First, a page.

[Review] The Son of Neptune by Rick Riordan

The Son of Neptune
Rick Riordan

Publication Date: October 4th 2011
Publisher: Hyperion Book CH
Format: Hardcover, 513 pages

Seven half-bloods shall answer the call,
To storm or fire the world must fall.
An oath to keep with a final breath,
And foes bear arms to the Doors of Death.

Percy is confused. When he awoke from his long sleep, he didn’t know much more than his name. His brain fuzz is lingering, even after the wolf Lupa tol him he is a demigod and trained him to fight with the pen/sword in his pocket. Somehow Percy manages to make it to a camp for half-bloods, despite the fact that he has to keep killing monsters along the way. But the camp doesn’t ring and bells with him. The only thing he can recall from his past is another name: Annabeth

Hazel is supposed to be dead. When she lived before, she didn’t do a very good job of it. Sure, she was an obedient daughter, even when her mother was possessed by greed. But that was the problem – when the Voice took over he mother and commanded Hazel to use her “gift” for and evil purpose, Hazel couldn’t say no. Now because of her mistake, the future of the world is at risk. Hazel wished she could ride away from it all on the stallion that appears in her dreams.

Frank is a klutz. His grandmother says he is descended from heroes and can be anything he wants to be, but he doesn’t see it. He doesn’t even know who his father is. He keeps hoping Apollo will claim him, because the only thing he is good at is archery – although not good enough to win camp war games. His bulky physique makes him feel like an ox, especially infront of Hazel, his closest friend at camp. He trusts her completely – enough to share the secret he holds close to his heart.

Beginning at the “other” camp for half-bloods and extending as far as the land beyond the gods, this breathtaking second installment of the Heroes of Olympus series introduces new demigods, revives fearsome monsters, and features other remarkable creatures, all destined to play a part in the Prophesy of Seven

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Wow.
I seriously don’t know where to start my review or what words would give justice for the feelings I have towards this book or how I would even manage to write them without any hints of being an obsessive fan-girl.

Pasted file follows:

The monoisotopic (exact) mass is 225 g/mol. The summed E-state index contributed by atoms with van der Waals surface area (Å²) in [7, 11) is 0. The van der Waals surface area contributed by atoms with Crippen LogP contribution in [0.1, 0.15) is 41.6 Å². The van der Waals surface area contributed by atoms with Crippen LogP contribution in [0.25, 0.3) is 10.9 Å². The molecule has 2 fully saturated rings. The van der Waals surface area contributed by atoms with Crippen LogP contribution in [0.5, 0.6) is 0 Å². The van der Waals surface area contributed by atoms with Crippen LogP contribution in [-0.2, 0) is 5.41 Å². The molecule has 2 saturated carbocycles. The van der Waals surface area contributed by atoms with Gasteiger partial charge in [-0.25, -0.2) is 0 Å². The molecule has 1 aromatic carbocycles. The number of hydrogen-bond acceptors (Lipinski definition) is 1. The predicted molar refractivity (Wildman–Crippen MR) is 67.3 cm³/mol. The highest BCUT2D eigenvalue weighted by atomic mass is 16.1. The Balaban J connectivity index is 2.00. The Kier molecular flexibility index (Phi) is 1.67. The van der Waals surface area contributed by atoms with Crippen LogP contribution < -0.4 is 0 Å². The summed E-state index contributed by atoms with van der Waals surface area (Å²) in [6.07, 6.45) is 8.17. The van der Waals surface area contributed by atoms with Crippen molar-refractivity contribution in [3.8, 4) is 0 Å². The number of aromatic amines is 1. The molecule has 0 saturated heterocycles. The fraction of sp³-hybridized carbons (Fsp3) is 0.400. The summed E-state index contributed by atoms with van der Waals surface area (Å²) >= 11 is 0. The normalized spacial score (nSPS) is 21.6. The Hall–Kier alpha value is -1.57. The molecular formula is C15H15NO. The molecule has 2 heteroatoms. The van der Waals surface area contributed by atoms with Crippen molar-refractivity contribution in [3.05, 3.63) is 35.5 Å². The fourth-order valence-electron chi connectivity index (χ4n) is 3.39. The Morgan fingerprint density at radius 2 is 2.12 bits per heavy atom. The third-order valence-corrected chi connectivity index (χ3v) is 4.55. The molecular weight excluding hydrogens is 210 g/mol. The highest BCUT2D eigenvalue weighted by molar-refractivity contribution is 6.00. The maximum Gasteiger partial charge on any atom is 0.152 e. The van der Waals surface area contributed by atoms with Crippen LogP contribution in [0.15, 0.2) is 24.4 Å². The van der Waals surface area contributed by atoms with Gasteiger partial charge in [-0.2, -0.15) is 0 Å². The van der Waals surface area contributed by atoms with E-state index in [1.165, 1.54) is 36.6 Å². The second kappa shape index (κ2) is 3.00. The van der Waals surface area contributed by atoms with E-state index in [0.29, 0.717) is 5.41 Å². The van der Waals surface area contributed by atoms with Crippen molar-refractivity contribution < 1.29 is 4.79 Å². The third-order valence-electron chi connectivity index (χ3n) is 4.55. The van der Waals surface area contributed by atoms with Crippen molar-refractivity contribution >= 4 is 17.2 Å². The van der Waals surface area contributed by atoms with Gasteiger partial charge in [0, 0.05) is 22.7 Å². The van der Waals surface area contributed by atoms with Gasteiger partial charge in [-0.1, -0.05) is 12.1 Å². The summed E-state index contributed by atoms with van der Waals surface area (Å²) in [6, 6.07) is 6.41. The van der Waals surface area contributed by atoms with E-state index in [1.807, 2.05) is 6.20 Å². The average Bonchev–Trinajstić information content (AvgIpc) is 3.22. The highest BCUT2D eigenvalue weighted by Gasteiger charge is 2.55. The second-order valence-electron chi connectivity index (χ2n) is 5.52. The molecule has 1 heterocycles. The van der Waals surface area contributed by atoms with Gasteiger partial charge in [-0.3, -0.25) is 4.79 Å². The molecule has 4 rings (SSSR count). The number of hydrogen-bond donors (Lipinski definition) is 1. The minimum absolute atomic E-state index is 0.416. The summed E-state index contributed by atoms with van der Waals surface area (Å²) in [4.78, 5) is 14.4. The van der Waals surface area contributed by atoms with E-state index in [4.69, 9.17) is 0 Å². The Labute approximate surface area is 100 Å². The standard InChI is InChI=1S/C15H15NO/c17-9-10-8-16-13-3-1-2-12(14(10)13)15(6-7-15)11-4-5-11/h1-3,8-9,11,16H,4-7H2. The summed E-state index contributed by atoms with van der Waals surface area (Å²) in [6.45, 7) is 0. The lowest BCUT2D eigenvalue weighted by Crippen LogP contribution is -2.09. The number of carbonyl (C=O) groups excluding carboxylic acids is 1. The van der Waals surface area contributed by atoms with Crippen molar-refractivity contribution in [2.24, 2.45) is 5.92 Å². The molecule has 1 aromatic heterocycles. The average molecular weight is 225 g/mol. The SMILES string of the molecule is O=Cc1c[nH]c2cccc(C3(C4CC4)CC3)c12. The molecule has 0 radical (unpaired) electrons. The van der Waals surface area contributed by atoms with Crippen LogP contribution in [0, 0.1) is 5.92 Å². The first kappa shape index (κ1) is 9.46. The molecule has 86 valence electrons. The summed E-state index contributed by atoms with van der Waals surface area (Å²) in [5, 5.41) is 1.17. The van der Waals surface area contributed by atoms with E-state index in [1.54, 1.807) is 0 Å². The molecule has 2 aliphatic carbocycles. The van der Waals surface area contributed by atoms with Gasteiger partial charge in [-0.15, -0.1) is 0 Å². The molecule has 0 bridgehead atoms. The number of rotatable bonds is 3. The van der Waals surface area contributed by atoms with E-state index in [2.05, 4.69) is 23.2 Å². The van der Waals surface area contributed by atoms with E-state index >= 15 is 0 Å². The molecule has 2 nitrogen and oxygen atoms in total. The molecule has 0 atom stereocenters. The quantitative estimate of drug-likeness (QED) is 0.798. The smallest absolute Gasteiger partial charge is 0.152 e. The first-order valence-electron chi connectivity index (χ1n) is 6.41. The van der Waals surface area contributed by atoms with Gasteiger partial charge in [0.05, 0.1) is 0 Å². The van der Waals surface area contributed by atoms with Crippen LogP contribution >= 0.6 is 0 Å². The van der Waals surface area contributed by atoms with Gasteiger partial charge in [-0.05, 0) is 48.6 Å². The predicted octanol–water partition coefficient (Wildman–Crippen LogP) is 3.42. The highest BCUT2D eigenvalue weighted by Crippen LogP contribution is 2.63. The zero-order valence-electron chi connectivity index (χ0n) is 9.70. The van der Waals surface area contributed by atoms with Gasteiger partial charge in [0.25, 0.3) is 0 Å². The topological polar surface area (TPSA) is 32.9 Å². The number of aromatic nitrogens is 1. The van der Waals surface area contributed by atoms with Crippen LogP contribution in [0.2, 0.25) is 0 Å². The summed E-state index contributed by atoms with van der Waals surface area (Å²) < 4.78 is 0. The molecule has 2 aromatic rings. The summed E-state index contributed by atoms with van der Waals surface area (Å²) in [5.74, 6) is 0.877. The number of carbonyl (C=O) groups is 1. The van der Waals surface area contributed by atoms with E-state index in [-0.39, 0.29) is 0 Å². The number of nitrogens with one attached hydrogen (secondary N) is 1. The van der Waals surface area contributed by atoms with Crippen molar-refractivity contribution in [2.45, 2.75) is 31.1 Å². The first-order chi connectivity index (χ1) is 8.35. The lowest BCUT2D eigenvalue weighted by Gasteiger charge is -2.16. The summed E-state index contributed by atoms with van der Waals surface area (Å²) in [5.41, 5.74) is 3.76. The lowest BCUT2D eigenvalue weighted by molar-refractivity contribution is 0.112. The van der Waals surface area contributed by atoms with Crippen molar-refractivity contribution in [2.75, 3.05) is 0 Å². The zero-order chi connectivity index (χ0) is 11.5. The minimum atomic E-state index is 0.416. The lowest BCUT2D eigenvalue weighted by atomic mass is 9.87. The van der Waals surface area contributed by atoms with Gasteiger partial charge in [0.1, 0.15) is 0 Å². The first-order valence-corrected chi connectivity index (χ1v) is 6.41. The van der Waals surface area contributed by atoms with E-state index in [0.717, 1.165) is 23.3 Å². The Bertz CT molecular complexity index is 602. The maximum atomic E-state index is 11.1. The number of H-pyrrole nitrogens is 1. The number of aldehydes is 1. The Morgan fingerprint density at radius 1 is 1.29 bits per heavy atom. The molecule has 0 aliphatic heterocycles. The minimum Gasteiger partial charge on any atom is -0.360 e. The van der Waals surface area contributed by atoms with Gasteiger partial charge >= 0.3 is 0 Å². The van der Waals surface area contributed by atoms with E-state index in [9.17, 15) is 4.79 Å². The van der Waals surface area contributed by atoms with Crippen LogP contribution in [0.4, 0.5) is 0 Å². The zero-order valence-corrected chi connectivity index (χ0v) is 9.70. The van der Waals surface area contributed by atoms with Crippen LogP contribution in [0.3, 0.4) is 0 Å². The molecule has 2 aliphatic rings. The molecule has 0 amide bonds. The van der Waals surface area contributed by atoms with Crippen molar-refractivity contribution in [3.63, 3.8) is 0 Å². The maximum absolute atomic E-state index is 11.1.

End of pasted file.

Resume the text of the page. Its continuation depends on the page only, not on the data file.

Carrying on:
The book was amazing.Seriously.
InThe Lost Hero, it was Jason’s story of his struggle in discovering his identity, this one is just exactly the same, but this time its about the humor-filled son of Neptune, errr I mean Poseidon: Percy Jackson, in his journey of unveiling the shroud that’s covering his memories and discovering the gods’ tricky mission while slicing off monsters together with the Roman Camp–Camp Jupiter.
At the first few pages, I cannot deny my excitement as Ive again read Percy’s sarcastic-fun thoughts!But I couldn’t deny the maturity I’ve noticed in his character. And by that, it made everything a whole lot better. He is more focused and determined and a hundred times more amusing!
Percy hated tests. Since he’d lost his memory, his whole life was one big fil -in-the-blank. He was ____, from _________. He felt like ____________________, and if the monsters caught him, he’d be ____________________.
Then he thought about Annabeth, the only part of his old life he was sure about. He had to find her.
Needless to say, Rick Riordan had once again hit it. My toes curled with delight as I read his familiar words. The way he writes our protagonists’ lines could make the readers curious and baffled and left laughing for days!
Frank said, “Just keep moving! We’re almost there.”
“Almost where?”
Juno chuckled. “All roads lead there child. You should know that.”
“Detention?” Percy asked.
Ofcourse, the books’ chapters were all adventure-packed! Somehow I still cannot imagine how the author had put up all these Greek and Roman craze in one book with lots of twists and unexpected revelations. Also, the love-o-meter in this series had rocketed into a higher level. The new characters he’d added were more involved with one another that it could make your mind burst upon predicting they’re purposes and what their actions could possibly mold one event to another; There’s this girl who makes jewels appear wherever she goes, and actually has a strong link to our favorite characters in the previous books . There’s this awkward buffy dude who is always with the girl and is yet to discover of what he’s made of.  Another one is a weird camp augur who glares at Percy a lot and uses stuffed animals in his rituals. And lastly, ‘the’ Reyna who worried Piper as Jason’s “something” in the last book,and is now leaving the readers puzzled whether Annabeth would have a little competition against her in the next series.
The ending was a big “BAAAAM!” that it made me beat up my pillows harshly. Why? Well… just go and read it right now cause I swear in the river of Styx that if you don’t, you’d miss half of the true essence of reading real good fiction books!
And yea, here is a littlesneak peek for our heroes’ next quest:
“Wisdom’s daughter walks alone,
The MARK OF ATHENA burns through Rome.”
RATINGS
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BOOK TRAILER
ABOUT THE AUTHOR

Rick Riordan is an American author from Texas famous for his Percy Jackson and the Olympians series (The Lightning Thief, The Sea of Monsters, The Titan’s Curse, The Battle of the Labyrinth, The Last Olympian). He attended The University of Texas at Austin in 1986, where he double-majored in English and History He also wrote The Red Pyramid (Kane Chronicles) and, most recently, The Lost Hero (Heroes of Olympus). He also wrote the Tres Navarre series for adults and helped to edit Demigods and Monsters, a collection of essays on the topic of his Percy Jackson series. He also wrote book one of the 39 Clues (The Maze of Bones) and co-wrote book eleven (Vespers Rising) published by Scholastic Corporation.